Id. The critique badly misfires because there is no inconsistency and no trouble in having different standards for the admissibility of opinion evidence and the burden of proof.  As noted, expert witnesses testify on causation and other issues in criminal, equity, and tort cases, all with different burdens of proof.  Juries in criminal and tort cases must apply instructions on burdens of proof to an entire evidentiary display, not just the expert witnesses’ opinions.  In logic and law, there ultimately must be different burdens for admissibility of expert witness testimony and for sufficiency of a party’s proofs.

3. The Restatement’s Treatment of “Reasonable Degree of Medical Certainty” Incoherently Confuses Two Different Standards.

We can see that Comment e’s approach to legislating an equivalence between expert witness certitude and the burden must fail even on its own terms.  Consider the legal consequences of tort claimants, with the burden of proof, who produce expert witnesses to opine about key elements (e.g., causation) of torts by stating that their opinions were held by a mere “preponderance of the evidence.”

If this probability is understood to be only infinitesimally greater than 50%, then courts would have to direct verdicts in many (and perhaps most) cases.

Courts must ensure that a rational jury can find for the party with the burden of proof.  Juries must evaluate the credibility and reliability of expert witnesses, their opinions, as well as the predicate facts for those opinions.  If those expert witness opinions were barely greater than 50% probable on an essential element, then unless the witnesses had perfect credibility, and all predicate facts were as probable as claimed by the witnesses, then juries would frequently have to reject the witnesses’ opinions.  The bare preponderance of the expert witnesses’ opinions would result in an overall probability of the essential element less than 50%.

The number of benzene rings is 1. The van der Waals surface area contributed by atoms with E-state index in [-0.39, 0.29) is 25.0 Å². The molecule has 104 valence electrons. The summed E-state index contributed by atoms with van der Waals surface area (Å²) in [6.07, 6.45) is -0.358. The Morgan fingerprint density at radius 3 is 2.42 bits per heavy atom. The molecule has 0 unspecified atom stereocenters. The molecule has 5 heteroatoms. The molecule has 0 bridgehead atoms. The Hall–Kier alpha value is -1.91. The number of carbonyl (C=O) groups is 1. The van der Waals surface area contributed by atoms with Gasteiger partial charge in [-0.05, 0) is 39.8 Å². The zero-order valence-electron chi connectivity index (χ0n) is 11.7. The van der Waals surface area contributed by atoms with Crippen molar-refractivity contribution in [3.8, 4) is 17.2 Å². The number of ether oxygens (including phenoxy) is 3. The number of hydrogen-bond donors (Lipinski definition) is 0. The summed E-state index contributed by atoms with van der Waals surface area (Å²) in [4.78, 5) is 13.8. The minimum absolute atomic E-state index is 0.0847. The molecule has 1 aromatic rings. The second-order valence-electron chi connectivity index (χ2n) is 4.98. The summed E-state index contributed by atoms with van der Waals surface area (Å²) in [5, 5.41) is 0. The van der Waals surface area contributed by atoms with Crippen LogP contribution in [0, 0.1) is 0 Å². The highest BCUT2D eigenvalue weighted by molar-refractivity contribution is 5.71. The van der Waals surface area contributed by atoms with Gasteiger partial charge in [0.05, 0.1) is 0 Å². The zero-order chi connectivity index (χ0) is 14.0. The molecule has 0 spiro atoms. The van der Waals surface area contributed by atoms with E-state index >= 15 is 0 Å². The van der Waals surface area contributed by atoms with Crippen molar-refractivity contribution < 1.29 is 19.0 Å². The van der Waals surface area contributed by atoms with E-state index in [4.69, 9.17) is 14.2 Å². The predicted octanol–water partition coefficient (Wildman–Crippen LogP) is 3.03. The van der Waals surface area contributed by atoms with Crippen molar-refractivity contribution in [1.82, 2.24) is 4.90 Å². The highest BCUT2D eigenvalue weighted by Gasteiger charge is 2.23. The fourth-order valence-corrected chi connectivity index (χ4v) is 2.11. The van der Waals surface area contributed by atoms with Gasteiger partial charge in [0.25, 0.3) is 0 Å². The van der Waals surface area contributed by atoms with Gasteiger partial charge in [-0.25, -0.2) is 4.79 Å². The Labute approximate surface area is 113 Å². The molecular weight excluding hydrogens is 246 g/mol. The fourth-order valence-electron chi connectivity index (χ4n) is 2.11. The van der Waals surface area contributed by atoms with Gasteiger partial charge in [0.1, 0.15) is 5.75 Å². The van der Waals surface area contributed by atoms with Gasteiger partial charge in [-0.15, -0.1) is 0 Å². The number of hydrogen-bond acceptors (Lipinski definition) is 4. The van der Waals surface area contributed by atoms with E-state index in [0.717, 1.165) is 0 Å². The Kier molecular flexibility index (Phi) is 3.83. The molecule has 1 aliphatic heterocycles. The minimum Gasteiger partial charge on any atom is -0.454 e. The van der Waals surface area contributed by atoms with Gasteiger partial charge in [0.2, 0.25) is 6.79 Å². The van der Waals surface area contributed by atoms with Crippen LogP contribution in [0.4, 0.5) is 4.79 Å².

4. The Restatement Incorrectly Implies that Expert Witnesses Can Quantify Their Opinions in Probabilistic Terms.

There are even more far-reaching problems with simply substituting “more likely than not” for RDMC as a threshold requirement of expert witness testimony.  Comment e implies that expert witnesses can discern the difference between an opinion that they believe is “more likely than not” and another which is “as likely as not.” On some occasions, there may be opinions that derive from quantitative reasoning, for which an expert witness could truly say, with some level of certainty, that his or her opinion is “more likely than not.” On most occasions, an expert witness’s degree of certainty is a qualitative opinion that simply does not admit of a quantitative characterization. The Restatement’s comment perpetuates this confusion by casting the reasonable certainty standard as a bare probability.

Comment e further suggests that expert witnesses are themselves expert in assessing their own level of certainty, and that they have the training and experience to distinguish an opinion that is 50.1% likely from another that is only 50% likely. The assignment of precise mathematical probabilities to personal, subjective beliefs is a doubtful exercise, at best. See, e.g., Daniel Kahneman and Amos Tversky, “Judgment under Uncertainty: Heuristics and Biases,” 185 Science 1124 (1974).

5. The Restatement Incorrectly Labels “Reasonable Degree of Medical Certainty” As An Empty Formalism.

Comment e ignores the epistemic content of reasonable certainty, which bears an uncanny resemblance to the knowledge requirement of Rule 702.  The “mantra” is helpful to the extent it imposes an objective epistemic standard, especially in states that have failed to impose, or that have abrogated, expert witness gatekeeping.  In some states, there is no meaningful expert witness gatekeeping under either the Frye standard or Rule 702. See, e.g., “Expert Evidence Free-for-All in Washington State.”  See also Joseph Sanders, “Science, Law, and the Expert Witness,” 72 Law & Contemporary Problems 63, 87 & n. 118 (2009) (noting that the meaning of “reasonable degree of scientific certainty” is unclear, but that it can be understood as an alternative formulation of Kumho’s “same intellectual rigor” test).

Some of these “top” tools may be defective.  The authors may need good defense counsel.